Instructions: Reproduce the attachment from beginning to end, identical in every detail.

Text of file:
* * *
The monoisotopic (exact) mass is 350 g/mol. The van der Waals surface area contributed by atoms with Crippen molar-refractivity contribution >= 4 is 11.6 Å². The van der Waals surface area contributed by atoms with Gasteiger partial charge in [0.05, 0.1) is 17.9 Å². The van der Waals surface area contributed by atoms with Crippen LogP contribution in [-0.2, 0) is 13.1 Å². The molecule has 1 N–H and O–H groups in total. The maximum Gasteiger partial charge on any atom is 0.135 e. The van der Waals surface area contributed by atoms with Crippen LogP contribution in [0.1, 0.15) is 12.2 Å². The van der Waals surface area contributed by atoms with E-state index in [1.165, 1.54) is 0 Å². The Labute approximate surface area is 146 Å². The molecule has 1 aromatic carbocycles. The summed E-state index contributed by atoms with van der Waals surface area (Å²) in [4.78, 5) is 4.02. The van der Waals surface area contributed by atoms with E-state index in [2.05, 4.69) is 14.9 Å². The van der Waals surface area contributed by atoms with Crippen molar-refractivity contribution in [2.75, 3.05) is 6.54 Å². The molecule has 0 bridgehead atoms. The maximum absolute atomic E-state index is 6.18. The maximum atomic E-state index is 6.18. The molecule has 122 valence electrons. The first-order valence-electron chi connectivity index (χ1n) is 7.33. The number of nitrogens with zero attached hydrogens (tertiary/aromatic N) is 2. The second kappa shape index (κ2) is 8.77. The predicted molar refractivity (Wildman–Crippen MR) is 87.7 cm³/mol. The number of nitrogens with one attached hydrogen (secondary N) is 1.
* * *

The monoisotopic (exact) mass is 350 g/mol. The van der Waals surface area contributed by atoms with Crippen molar-refractivity contribution >= 4 is 11.6 Å². The van der Waals surface area contributed by atoms with Gasteiger partial charge in [0.05, 0.1) is 17.9 Å². The van der Waals surface area contributed by atoms with Crippen LogP contribution in [-0.2, 0) is 13.1 Å². The molecule has 1 N–H and O–H groups in total. The maximum Gasteiger partial charge on any atom is 0.135 e. The van der Waals surface area contributed by atoms with Crippen LogP contribution in [0.1, 0.15) is 12.2 Å². The van der Waals surface area contributed by atoms with E-state index in [1.165, 1.54) is 0 Å². The Labute approximate surface area is 146 Å². The molecule has 1 aromatic carbocycles. The summed E-state index contributed by atoms with van der Waals surface area (Å²) in [4.78, 5) is 4.02. The van der Waals surface area contributed by atoms with E-state index in [2.05, 4.69) is 14.9 Å². The van der Waals surface area contributed by atoms with Crippen molar-refractivity contribution in [2.75, 3.05) is 6.54 Å². The molecule has 0 bridgehead atoms. The maximum absolute atomic E-state index is 6.18. The maximum atomic E-state index is 6.18. The molecule has 122 valence electrons. The first-order valence-electron chi connectivity index (χ1n) is 7.33. The number of nitrogens with zero attached hydrogens (tertiary/aromatic N) is 2. The second kappa shape index (κ2) is 8.77. The predicted molar refractivity (Wildman–Crippen MR) is 87.7 cm³/mol. The number of nitrogens with one attached hydrogen (secondary N) is 1.